President Jacob Zuma. Photo: Dumisani Sibeko

President Jacob Zuma was given an ultimatum to choose between his three top spies and their boss, Minister of State Security Siyabonga Cwele – and he chose Cwele.

The Sunday Independent learnt this week that Zuma has decided to sever ties with the country’s foremost intelligence officers – a move likely to unleash turbulence within the National Intelligence Agency (NIA) and the foreign wing Secret Service.

Two independent sources said this week that while Zuma had decided to cut ties with the spies, he had left it to Cwele to figure out how it should be managed. One of two independent sources claimed NIA boss Gibson Njenje threw in the towel this week when he realised that Zuma was “sitting the battle out”.

The source said: “Chief (Njenje) left on Tuesday and returned to the Eastern Cape for a break. After he gave us hope that he would fight it to the end, he decided to throw in the towel when he realised Zuma was sitting out the battle. My view is that he feels betrayed that he was part of the top three that went to see Zuma at the Union Buildings to complain about Cwele and now that matters are coming to a head, Zuma’s inaction means he sides with Cwele…”

Njenje and his foreign counterpart Moe Shaik and State Security director-general Jeff Maqetuka visited Zuma to raise concerns about Cwele, including that there were political operations on senior ANC members that ran against instructions that Zuma gave them on their appointments.

Zuma, buoyed by his victory at the ANC elective conference in Polokwane in December 2007, said it was important that the credibility of the intelligence services be restored by ensuring that they were not involved in intra-party politics. Cwele, on Zuma’s instructions, restructured the intelligence services, creating one super-structure headed by Maqetuka.

The second source said: “The source of confusion is this: after telling the DGs to run a professional service and the DGs complaining to you that there are tendencies being introduced that run counter to what you instructed them to do, they expect you as head of state to come to their defence. So Zuma’s siding with Cwele, for them, is telling and very devastating. But they are not prepared to do the dirty tricks.”

Njenje could not be reached for comment.

Zuma’s spokesman Mac Maharaj referred all queries on the matter to Cwele’s office.

Brian Dube, the spokesman for Cwele, said: “We note the distortions and speculation that are rife in the media. We will not be drawn to a debate on these. Internal agency matters will not be run through the media and as we have indicated, the minister will issue a statement at the appropriate time.”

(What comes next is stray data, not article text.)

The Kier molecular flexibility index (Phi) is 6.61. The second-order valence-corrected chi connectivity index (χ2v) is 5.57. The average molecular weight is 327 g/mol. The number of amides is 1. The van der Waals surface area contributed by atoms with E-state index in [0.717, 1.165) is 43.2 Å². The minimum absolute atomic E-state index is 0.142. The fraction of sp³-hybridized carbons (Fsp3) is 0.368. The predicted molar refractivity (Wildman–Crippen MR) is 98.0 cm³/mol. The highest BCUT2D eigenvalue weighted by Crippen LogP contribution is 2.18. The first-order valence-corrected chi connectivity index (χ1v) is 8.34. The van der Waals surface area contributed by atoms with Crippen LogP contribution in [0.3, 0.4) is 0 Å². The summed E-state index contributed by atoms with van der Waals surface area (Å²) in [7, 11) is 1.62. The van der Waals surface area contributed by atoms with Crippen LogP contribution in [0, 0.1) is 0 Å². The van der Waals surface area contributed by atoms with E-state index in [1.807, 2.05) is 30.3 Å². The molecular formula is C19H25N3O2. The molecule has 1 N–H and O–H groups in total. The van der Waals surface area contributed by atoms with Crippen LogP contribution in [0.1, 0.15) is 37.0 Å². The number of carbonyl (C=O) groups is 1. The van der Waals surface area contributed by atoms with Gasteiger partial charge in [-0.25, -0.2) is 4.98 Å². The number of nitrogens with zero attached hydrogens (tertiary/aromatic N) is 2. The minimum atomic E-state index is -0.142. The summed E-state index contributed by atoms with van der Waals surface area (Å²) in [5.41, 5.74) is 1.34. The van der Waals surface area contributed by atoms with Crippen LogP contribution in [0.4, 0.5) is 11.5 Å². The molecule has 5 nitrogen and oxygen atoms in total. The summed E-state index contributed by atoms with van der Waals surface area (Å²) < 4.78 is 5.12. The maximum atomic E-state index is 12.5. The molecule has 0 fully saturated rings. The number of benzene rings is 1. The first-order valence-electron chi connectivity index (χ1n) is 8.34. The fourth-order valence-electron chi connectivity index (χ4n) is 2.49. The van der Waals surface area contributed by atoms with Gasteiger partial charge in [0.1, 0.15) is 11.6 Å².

ANC spokesman Jackson Mthembu declined to comment because the matter had not come to any of the ruling party’s structures.

“We have never discussed those issues in the ANC. I speak on what we have discussed. How do I measure whether we are concerned or not when the matter has not come before the structures I sit in – the national working committee and the national executive committee?”

The Sunday Independent also understands suspended Crime Intelligence boss Richard Mdluli appears to have contributed to the deterioration of the relationship between Cwele and his intelligence chiefs.

It appears the decline in the relationship between the senior spooks and the minister could also be traced as far back as last November.

In a top secret letter Mdluli wrote to Zuma, dated November 11, 2010, the embattled crime intelligence boss claimed there were senior members in his outfit who intercepted Cwele’s wife, Sheryl.

The Sunday Independent reported in May that Deputy President Kgalema Motlanthe and Cwele were briefed by a group of intelligence chiefs led by former National Intelligence Co-ordinating Committee co-ordinator Silumko Sokupa in 2009 that Sheryl was being investigated for drug dealing.

This was while Motlanthe was caretaker president.

The most senior before Mdluli’s arrival was Mulangi Mphego, who allegedly leaked the Zuma tapes that let the president off the hook before the 2009 election but was removed from Crime Intelligence as part of a post-Polokwane purge.

Without mentioning names, Mdluli said the same officers were working with other “state agencies” to listen to his cellphone conversations as part of a plot to discredit and prevent him becoming the crime intelligence chief. But the investigations into Mdluli predates the arrival of Maqetuka, Shaik and Njenje at The Farm, the NIA headquarters. - Sunday Independent